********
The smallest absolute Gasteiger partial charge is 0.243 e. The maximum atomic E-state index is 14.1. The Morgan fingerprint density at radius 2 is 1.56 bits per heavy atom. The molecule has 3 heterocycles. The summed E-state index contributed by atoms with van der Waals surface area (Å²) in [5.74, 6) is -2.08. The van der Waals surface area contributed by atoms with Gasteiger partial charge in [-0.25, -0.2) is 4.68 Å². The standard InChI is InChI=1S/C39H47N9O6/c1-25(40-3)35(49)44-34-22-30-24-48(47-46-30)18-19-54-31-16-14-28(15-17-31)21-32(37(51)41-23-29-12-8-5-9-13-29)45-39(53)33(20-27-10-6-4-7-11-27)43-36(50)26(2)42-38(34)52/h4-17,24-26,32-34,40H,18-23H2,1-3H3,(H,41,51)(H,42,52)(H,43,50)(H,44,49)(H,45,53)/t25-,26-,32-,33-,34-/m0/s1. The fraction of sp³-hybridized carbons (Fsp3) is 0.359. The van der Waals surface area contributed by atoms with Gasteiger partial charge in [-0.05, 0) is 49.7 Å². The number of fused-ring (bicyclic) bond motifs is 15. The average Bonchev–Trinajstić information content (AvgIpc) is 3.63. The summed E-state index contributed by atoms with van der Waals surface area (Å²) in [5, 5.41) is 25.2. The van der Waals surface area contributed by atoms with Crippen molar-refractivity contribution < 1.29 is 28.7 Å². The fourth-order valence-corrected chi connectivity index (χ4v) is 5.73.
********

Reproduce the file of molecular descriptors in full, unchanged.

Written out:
The smallest absolute Gasteiger partial charge is 0.243 e. The maximum atomic E-state index is 14.1. The Morgan fingerprint density at radius 2 is 1.56 bits per heavy atom. The molecule has 3 heterocycles. The summed E-state index contributed by atoms with van der Waals surface area (Å²) in [5.74, 6) is -2.08. The van der Waals surface area contributed by atoms with Gasteiger partial charge in [-0.25, -0.2) is 4.68 Å². The standard InChI is InChI=1S/C39H47N9O6/c1-25(40-3)35(49)44-34-22-30-24-48(47-46-30)18-19-54-31-16-14-28(15-17-31)21-32(37(51)41-23-29-12-8-5-9-13-29)45-39(53)33(20-27-10-6-4-7-11-27)43-36(50)26(2)42-38(34)52/h4-17,24-26,32-34,40H,18-23H2,1-3H3,(H,41,51)(H,42,52)(H,43,50)(H,44,49)(H,45,53)/t25-,26-,32-,33-,34-/m0/s1. The fraction of sp³-hybridized carbons (Fsp3) is 0.359. The van der Waals surface area contributed by atoms with Gasteiger partial charge in [-0.05, 0) is 49.7 Å². The number of fused-ring (bicyclic) bond motifs is 15. The average Bonchev–Trinajstić information content (AvgIpc) is 3.63. The summed E-state index contributed by atoms with van der Waals surface area (Å²) in [5, 5.41) is 25.2. The van der Waals surface area contributed by atoms with Crippen molar-refractivity contribution < 1.29 is 28.7 Å². The fourth-order valence-corrected chi connectivity index (χ4v) is 5.73.